We also want to understand what unites people and what divides people in reference to political parties. Please take a few minutes to complete this survey and then, to prove that social network marketing works, please share the survey link with your friends and business associates. We are seeking as broad a cross-section of people as possible. All BSI readers are welcome to participate.Thanks for taking the time to contribute to this project. We will report our findings on Branding Strategy Insider when our analysis is complete.
Please take our survey here.
Sponsored by: The Brand Positioning Workshop
It’s been more than four months since the passing of Steve Jobs. Much has been written and shared in that span about one of the greatest innovators and marketers of our times. In the flurry of remembrences I missed this opinion piece in the New York Times by his biographer, Walter Isaacson. For me, Steve’s lessons continue to surface.
The Genius Of Jobs
One of the questions I wrestled with when writing about Steve Jobs was how smart he was. On the surface, this should not have been much of an issue. You’d assume the obvious answer was: he was really, really smart. Maybe even worth three or four reallys. After all, he was the most innovative and successful business leader of our era and embodied the Silicon Valley dream writ large: he created a start-up in his parents’ garage and built it into the world’s most valuable company.
So was Mr. Jobs smart? Not conventionally. Instead, he was a genius. That may seem like a silly word game, but in fact his success dramatizes an interesting distinction between intelligence and genius. His imaginative leaps were instinctive, unexpected, and at times magical. They were sparked by intuition, not analytic rigor. Trained in Zen Buddhism, Mr. Jobs came to value experiential wisdom over empirical analysis. He didn’t study data or crunch numbers but like a pathfinder, he could sniff the winds and sense what lay ahead.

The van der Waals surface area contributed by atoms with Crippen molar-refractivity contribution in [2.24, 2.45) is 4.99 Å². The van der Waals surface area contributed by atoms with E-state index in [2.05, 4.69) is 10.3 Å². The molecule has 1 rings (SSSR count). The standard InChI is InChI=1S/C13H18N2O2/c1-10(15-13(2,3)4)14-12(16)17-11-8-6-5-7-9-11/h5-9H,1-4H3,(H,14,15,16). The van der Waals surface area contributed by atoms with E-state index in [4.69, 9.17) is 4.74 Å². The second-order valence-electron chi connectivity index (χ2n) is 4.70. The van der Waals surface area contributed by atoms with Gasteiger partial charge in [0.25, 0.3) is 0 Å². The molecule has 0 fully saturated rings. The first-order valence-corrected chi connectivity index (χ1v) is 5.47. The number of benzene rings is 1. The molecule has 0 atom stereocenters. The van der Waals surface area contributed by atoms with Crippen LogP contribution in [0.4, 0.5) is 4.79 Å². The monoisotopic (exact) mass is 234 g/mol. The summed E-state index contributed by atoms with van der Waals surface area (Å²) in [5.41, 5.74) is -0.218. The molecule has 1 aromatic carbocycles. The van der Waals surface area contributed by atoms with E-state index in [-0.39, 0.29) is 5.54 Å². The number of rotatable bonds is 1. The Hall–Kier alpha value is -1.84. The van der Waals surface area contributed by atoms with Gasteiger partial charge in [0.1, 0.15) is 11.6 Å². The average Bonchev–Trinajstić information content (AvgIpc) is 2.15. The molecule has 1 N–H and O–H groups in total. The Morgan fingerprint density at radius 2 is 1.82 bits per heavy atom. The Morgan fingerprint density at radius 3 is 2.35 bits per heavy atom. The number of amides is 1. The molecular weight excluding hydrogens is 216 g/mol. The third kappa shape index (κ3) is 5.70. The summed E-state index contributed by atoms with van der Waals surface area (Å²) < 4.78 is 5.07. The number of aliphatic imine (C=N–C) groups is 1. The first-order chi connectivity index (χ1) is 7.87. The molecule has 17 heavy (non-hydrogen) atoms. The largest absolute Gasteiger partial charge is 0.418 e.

Like people, brands don’t live forever.* They’re born into the marketplace, grow and become successful, then iconic, and then stale as week old bread. The driver underpinning all these phases is unrelenting and rapid change. Seemingly, the forces driving our global economy are getting harder for brand owners to keep up with. Brands are dynamic. Brands have their cycles and they run their course. What’s difficult for brand owners and managers to grasp is when to continue to invest precious capital into a tired under-performing brand or move on.